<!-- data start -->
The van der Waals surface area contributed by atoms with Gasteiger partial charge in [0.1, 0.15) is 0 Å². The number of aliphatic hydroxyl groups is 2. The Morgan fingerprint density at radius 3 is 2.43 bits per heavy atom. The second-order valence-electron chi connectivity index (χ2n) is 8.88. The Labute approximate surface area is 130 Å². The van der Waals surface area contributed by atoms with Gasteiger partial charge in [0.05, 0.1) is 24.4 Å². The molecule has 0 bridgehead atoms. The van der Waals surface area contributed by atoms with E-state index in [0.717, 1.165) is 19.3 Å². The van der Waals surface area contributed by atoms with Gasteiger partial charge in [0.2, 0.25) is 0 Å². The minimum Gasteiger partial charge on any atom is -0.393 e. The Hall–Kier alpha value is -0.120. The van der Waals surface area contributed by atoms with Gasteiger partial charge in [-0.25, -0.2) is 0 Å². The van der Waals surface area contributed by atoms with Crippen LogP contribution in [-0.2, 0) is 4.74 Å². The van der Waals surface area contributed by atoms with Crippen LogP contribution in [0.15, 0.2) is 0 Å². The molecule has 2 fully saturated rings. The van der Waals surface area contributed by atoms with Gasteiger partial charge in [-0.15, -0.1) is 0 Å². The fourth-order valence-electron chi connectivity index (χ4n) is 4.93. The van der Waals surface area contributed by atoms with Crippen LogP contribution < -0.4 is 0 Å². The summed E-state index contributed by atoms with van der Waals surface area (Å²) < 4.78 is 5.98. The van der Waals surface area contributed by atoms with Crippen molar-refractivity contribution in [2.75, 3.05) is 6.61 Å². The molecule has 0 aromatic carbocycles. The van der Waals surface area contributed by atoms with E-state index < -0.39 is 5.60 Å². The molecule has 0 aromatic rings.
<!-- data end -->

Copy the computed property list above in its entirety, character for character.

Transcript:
The van der Waals surface area contributed by atoms with Gasteiger partial charge in [0.1, 0.15) is 0 Å². The number of aliphatic hydroxyl groups is 2. The Morgan fingerprint density at radius 3 is 2.43 bits per heavy atom. The second-order valence-electron chi connectivity index (χ2n) is 8.88. The Labute approximate surface area is 130 Å². The van der Waals surface area contributed by atoms with Gasteiger partial charge in [0.05, 0.1) is 24.4 Å². The molecule has 0 bridgehead atoms. The van der Waals surface area contributed by atoms with E-state index in [0.717, 1.165) is 19.3 Å². The van der Waals surface area contributed by atoms with Gasteiger partial charge in [0.2, 0.25) is 0 Å². The minimum Gasteiger partial charge on any atom is -0.393 e. The Hall–Kier alpha value is -0.120. The van der Waals surface area contributed by atoms with Gasteiger partial charge in [-0.25, -0.2) is 0 Å². The van der Waals surface area contributed by atoms with Crippen LogP contribution in [-0.2, 0) is 4.74 Å². The van der Waals surface area contributed by atoms with Crippen LogP contribution in [0.15, 0.2) is 0 Å². The molecule has 2 fully saturated rings. The van der Waals surface area contributed by atoms with Gasteiger partial charge in [-0.15, -0.1) is 0 Å². The fourth-order valence-electron chi connectivity index (χ4n) is 4.93. The van der Waals surface area contributed by atoms with Crippen LogP contribution < -0.4 is 0 Å². The summed E-state index contributed by atoms with van der Waals surface area (Å²) < 4.78 is 5.98. The van der Waals surface area contributed by atoms with Crippen molar-refractivity contribution in [2.75, 3.05) is 6.61 Å². The molecule has 0 aromatic carbocycles. The van der Waals surface area contributed by atoms with E-state index < -0.39 is 5.60 Å². The molecule has 0 aromatic rings.